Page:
Still, the health-care system remains "under strain," with 120 regional health authority employees off for COVID-related reasons, and elective surgeries and other services suspended.
Public Health is also concerned about the high number of COVID-19 transmissions in Zone 2, particularly in Saint John and the surrounding areas, Russell said. It has the highest positivity rate in the province.
As a result, Higgs announced the circuit breaker, which already included Havelock in Zone 2, will now also cover New River Beach and Lepreau to the west of the zone, north to the communities of Clarendon and Welsford, east to the community of Head of Millstream and including all communities in Saint John and Kings counties.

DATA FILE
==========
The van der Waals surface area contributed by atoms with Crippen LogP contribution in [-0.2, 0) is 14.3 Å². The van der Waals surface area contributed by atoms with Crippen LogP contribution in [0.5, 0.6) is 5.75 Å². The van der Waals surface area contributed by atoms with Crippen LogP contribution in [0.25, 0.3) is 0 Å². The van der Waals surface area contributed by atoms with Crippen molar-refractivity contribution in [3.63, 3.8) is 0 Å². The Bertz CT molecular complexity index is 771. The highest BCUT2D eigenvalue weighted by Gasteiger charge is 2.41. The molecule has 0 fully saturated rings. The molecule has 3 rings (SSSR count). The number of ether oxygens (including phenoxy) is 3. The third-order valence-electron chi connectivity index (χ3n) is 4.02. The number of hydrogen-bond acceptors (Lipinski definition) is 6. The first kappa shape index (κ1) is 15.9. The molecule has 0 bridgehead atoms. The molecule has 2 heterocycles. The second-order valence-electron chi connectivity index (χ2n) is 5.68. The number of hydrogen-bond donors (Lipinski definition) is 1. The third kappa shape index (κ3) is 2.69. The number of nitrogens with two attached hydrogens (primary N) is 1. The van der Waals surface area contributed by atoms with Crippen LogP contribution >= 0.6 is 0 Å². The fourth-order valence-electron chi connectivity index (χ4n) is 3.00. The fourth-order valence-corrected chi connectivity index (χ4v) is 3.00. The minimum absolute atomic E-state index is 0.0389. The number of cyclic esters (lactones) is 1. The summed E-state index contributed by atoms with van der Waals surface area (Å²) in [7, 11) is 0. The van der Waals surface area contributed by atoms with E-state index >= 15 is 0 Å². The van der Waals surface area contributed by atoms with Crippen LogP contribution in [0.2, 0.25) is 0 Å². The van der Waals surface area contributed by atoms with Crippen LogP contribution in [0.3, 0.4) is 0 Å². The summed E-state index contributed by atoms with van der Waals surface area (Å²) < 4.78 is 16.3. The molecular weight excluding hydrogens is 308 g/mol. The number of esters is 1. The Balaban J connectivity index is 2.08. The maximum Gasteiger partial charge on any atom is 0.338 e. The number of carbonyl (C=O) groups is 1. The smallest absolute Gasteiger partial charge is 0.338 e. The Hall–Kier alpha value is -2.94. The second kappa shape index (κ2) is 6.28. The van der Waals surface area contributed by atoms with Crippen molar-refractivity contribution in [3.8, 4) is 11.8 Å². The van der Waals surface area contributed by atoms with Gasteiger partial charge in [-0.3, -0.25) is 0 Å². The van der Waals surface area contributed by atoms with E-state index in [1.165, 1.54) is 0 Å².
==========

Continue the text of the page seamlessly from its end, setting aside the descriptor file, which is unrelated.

The areas affected by the one-week extension include Zone 1, Moncton region, as far north as and including Sainte-Anne-de-Kent; the northern portion of Zone 3 from and including Deerville and Florenceville-Bristol, but excluding Hayesville and Parker Ridge, as well as all of Zone 4, the Edmundston region.
The Campbellton region, Zone 5, is also under a circuit breaker, scheduled to end next Friday.
The expanded and extended circuit breakers "may feel like a setback," Higgs said, but it's a "cautionary move" to ensure cases and hospitalizations "don't get away from us."
"We have done well getting control of this outbreak. Now is not the time to ease our efforts."
People who live in circuit breaker areas must not have gatherings at private homes inside or outside with anyone who does not live at that home, with a few exceptions.